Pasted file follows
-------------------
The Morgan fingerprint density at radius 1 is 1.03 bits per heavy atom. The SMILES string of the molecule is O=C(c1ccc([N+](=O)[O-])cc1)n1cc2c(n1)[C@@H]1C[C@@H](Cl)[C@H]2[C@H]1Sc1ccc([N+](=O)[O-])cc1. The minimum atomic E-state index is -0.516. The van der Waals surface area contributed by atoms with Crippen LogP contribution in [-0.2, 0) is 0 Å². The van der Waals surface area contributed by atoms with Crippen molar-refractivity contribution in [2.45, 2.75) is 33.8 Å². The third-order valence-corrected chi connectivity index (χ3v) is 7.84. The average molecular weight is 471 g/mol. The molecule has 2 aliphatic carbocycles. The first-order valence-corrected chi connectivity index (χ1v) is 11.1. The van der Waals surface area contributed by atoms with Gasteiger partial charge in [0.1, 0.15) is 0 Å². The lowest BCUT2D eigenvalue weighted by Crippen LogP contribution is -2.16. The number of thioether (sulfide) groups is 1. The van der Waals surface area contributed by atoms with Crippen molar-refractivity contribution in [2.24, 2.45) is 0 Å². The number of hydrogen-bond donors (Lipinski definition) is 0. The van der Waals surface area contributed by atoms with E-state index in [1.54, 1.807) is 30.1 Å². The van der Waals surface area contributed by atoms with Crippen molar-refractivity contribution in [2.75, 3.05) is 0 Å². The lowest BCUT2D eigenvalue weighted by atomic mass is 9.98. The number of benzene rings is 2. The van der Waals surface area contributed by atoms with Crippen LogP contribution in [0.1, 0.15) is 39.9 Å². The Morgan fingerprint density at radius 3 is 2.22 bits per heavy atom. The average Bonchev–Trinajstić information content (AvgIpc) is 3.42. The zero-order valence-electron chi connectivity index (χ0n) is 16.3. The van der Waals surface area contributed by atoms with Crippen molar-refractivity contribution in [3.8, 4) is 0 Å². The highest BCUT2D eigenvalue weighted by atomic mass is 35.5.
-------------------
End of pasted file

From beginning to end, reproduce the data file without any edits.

The Morgan fingerprint density at radius 1 is 1.03 bits per heavy atom. The SMILES string of the molecule is O=C(c1ccc([N+](=O)[O-])cc1)n1cc2c(n1)[C@@H]1C[C@@H](Cl)[C@H]2[C@H]1Sc1ccc([N+](=O)[O-])cc1. The minimum atomic E-state index is -0.516. The van der Waals surface area contributed by atoms with Crippen LogP contribution in [-0.2, 0) is 0 Å². The van der Waals surface area contributed by atoms with Crippen molar-refractivity contribution in [2.45, 2.75) is 33.8 Å². The third-order valence-corrected chi connectivity index (χ3v) is 7.84. The average molecular weight is 471 g/mol. The molecule has 2 aliphatic carbocycles. The first-order valence-corrected chi connectivity index (χ1v) is 11.1. The van der Waals surface area contributed by atoms with Gasteiger partial charge in [0.1, 0.15) is 0 Å². The lowest BCUT2D eigenvalue weighted by Crippen LogP contribution is -2.16. The number of thioether (sulfide) groups is 1. The van der Waals surface area contributed by atoms with Crippen molar-refractivity contribution in [2.24, 2.45) is 0 Å². The number of hydrogen-bond donors (Lipinski definition) is 0. The van der Waals surface area contributed by atoms with E-state index in [1.54, 1.807) is 30.1 Å². The van der Waals surface area contributed by atoms with Crippen molar-refractivity contribution in [2.75, 3.05) is 0 Å². The lowest BCUT2D eigenvalue weighted by atomic mass is 9.98. The number of benzene rings is 2. The van der Waals surface area contributed by atoms with Crippen LogP contribution in [0.1, 0.15) is 39.9 Å². The Morgan fingerprint density at radius 3 is 2.22 bits per heavy atom. The average Bonchev–Trinajstić information content (AvgIpc) is 3.42. The zero-order valence-electron chi connectivity index (χ0n) is 16.3. The van der Waals surface area contributed by atoms with Crippen molar-refractivity contribution in [3.8, 4) is 0 Å². The highest BCUT2D eigenvalue weighted by atomic mass is 35.5.